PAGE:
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Jackass Presents: Bad Grandpa (Rated R)

Mischievous octogenarian Irving Zisman (Johnny Knoxville in heavy makeup and prosthetics) and his 8-year-old grandson Billy (Jackson Nicoll) embark on a debauched cross-country road trip in this geriatric Jackass spin-off from Paramount Pictures and MTV Films. Upon learning that his wife of 46 years has died, horny granddad Irving Zisman is eager to get out and sow his geriatric oats. Irving's lecherous journey is soon threatened, however, when his crackhead daughter shows up at the funeral with his grandson Billy in tow. It seems that Billy's mother has gotten in trouble with the law once again, and she needs Irving to drive him across the country to be with his deadbeat dad -- who only agrees to take the boy after learning that he'll receive $600 a month in government support. Determined not to let the little runt get in the way of his good times, Irving stuffs his wife's corpse in the trunk of his classic Lincoln town car, plops Billy in the passenger seat, and hits the road, making occasional pit stops to engage in some bawdy hidden-camera antics along the way.*

Also available in Blu-Ray format.

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Music & Monarchy (Not Rated)

From Henry V through Elizabeth II, Britain's monarchs have molded the story of British music as patrons, tastemakers, and even composers. Hosted by eminent historian David Starkey (Monarchy, The Six Wives of Henry VIII), this series explores British music through the lens of its most prominent and powerful supporters.

Each episode is lavishly scored, from famous melodies to forgotten treasures and works of public pageantry to songs composed for private enjoyment. Over 40 live recordings include music by William Byrd, Thomas Tallis, Henry Purcell, George Frideric Handel, Edward Elgar, and William Walton. All are performed in the spectacular locations where the monarchs first heard them: Westminster Abbey, Buckingham Palace, the chapel of King's College at Cambridge, and more. Starkey puts each into historical and political context, telling their stories and revealing how the royal passion for music created a soundtrack for a nation. **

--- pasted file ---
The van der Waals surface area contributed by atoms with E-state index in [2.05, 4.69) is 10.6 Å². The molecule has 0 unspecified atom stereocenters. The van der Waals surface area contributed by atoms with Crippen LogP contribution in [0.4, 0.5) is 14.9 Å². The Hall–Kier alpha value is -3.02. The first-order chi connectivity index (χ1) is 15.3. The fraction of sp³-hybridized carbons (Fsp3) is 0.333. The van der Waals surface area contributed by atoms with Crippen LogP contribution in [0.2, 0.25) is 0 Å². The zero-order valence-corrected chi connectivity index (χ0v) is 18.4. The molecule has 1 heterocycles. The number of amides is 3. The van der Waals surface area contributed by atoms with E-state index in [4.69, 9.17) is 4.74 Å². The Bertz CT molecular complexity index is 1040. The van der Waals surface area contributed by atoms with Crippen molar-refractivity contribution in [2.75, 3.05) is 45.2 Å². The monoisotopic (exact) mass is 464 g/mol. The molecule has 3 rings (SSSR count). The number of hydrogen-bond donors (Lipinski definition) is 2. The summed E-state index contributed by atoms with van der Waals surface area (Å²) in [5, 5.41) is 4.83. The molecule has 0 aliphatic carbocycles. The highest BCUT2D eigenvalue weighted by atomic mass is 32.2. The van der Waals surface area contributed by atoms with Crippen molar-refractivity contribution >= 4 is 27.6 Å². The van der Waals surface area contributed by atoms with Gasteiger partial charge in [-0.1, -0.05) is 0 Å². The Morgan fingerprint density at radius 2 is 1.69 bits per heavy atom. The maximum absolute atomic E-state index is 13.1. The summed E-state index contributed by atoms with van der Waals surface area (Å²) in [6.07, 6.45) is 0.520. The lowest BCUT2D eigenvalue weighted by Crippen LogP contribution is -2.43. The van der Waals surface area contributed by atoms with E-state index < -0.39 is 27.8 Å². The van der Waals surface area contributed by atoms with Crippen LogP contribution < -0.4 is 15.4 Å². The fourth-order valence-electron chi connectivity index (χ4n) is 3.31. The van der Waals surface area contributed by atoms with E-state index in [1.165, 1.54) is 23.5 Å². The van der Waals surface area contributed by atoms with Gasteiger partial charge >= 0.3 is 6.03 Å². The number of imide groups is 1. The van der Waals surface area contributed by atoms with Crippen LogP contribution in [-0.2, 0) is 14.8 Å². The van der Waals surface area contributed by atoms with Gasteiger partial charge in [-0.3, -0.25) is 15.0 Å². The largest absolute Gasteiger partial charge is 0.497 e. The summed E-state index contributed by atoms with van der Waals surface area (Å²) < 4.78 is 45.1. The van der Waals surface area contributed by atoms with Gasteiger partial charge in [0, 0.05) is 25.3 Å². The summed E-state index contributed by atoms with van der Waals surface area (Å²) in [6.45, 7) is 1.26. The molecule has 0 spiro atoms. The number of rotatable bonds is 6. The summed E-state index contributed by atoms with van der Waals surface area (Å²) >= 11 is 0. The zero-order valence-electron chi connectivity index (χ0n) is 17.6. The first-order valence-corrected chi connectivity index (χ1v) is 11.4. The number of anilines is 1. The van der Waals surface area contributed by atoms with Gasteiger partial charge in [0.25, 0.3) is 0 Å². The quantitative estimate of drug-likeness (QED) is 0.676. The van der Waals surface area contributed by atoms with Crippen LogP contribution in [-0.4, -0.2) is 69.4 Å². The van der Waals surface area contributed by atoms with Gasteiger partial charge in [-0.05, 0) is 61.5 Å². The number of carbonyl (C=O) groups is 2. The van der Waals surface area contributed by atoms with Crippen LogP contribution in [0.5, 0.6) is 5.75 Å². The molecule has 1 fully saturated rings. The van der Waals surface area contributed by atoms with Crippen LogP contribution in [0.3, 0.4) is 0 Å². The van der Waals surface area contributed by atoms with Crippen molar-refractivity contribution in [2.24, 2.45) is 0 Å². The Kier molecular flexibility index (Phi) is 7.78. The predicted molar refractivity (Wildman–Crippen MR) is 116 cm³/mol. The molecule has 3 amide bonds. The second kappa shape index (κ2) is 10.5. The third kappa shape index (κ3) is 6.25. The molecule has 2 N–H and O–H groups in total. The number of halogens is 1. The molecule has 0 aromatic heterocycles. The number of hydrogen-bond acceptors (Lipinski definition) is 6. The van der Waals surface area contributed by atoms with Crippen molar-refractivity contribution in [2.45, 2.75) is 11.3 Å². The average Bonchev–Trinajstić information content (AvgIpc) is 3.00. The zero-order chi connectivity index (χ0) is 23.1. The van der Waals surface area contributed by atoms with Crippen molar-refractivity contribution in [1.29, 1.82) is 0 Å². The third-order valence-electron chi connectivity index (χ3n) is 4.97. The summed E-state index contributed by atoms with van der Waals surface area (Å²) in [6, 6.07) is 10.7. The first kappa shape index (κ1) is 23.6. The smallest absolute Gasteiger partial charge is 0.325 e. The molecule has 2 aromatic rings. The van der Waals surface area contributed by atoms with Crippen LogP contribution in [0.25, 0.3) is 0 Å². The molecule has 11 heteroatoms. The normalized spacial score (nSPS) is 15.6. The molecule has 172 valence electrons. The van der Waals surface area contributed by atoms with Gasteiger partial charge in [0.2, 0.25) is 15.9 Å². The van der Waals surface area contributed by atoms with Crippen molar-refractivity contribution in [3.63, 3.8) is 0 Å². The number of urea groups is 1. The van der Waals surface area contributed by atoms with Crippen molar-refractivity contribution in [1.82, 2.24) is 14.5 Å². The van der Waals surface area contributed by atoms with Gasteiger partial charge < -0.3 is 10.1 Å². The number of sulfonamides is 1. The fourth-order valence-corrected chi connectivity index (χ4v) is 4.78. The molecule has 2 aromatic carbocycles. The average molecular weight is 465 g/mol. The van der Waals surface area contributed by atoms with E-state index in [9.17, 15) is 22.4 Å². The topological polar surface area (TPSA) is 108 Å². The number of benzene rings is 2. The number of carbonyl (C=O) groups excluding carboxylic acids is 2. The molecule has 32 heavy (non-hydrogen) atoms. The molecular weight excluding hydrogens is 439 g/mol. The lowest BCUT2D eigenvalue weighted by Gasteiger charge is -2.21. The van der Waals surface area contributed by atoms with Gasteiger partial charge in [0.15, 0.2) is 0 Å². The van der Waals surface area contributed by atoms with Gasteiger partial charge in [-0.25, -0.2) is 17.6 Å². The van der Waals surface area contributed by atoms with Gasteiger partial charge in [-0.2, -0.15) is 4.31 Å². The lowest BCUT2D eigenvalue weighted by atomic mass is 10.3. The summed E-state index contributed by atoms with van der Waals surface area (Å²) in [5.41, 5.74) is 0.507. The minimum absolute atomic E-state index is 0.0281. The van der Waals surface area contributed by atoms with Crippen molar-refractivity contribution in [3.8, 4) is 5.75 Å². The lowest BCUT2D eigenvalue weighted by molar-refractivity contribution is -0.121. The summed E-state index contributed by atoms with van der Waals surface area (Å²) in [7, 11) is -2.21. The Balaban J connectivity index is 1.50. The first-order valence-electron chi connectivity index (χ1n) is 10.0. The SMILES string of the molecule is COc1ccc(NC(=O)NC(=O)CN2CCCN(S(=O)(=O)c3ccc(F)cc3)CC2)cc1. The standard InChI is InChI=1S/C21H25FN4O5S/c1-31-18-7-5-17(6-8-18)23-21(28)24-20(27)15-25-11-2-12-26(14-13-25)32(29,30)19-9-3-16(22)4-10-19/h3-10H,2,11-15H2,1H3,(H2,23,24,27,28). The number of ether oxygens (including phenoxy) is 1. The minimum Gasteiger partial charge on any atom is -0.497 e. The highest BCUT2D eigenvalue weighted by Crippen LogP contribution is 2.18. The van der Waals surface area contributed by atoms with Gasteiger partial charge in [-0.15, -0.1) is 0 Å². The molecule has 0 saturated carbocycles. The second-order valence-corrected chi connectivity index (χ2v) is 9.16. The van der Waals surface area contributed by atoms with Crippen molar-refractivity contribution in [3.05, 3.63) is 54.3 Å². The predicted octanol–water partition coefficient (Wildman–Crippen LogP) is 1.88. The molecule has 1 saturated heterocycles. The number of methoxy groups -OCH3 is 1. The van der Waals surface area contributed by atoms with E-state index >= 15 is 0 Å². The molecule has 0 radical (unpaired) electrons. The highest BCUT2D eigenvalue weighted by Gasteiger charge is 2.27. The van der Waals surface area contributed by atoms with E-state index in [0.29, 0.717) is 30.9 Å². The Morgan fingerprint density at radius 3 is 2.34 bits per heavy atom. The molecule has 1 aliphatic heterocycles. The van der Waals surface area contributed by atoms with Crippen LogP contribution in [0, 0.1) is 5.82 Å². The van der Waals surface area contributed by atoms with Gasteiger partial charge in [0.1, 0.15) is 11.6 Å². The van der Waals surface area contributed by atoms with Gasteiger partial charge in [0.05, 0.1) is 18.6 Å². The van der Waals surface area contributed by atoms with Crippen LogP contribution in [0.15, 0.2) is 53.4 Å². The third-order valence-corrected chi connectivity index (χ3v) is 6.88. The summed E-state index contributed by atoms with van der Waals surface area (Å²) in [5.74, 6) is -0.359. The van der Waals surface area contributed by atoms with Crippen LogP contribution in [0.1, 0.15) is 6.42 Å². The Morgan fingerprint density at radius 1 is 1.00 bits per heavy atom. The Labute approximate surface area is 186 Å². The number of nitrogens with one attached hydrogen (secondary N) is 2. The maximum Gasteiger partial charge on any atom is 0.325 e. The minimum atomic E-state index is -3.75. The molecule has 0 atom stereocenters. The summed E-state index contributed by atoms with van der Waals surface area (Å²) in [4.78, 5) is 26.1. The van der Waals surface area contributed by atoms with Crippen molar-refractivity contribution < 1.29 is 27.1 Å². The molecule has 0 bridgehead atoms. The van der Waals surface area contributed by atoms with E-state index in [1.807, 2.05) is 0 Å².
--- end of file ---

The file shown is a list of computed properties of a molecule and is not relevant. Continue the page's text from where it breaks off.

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My Life in Middlemarch by Rebecca Mead

Rebecca Mead was a young woman in an English coastal town when she first read George Eliot's Middlemarch, regarded by many as the greatest English novel. After gaining admission to Oxford, and moving to the United States to become a journalist, through several love affairs, then marriage and family, Mead read and reread Middlemarch. The novel, which Virginia Woolf famously described as "one of the few English novels written for grown-up people," offered Mead something that modern life and literature did not.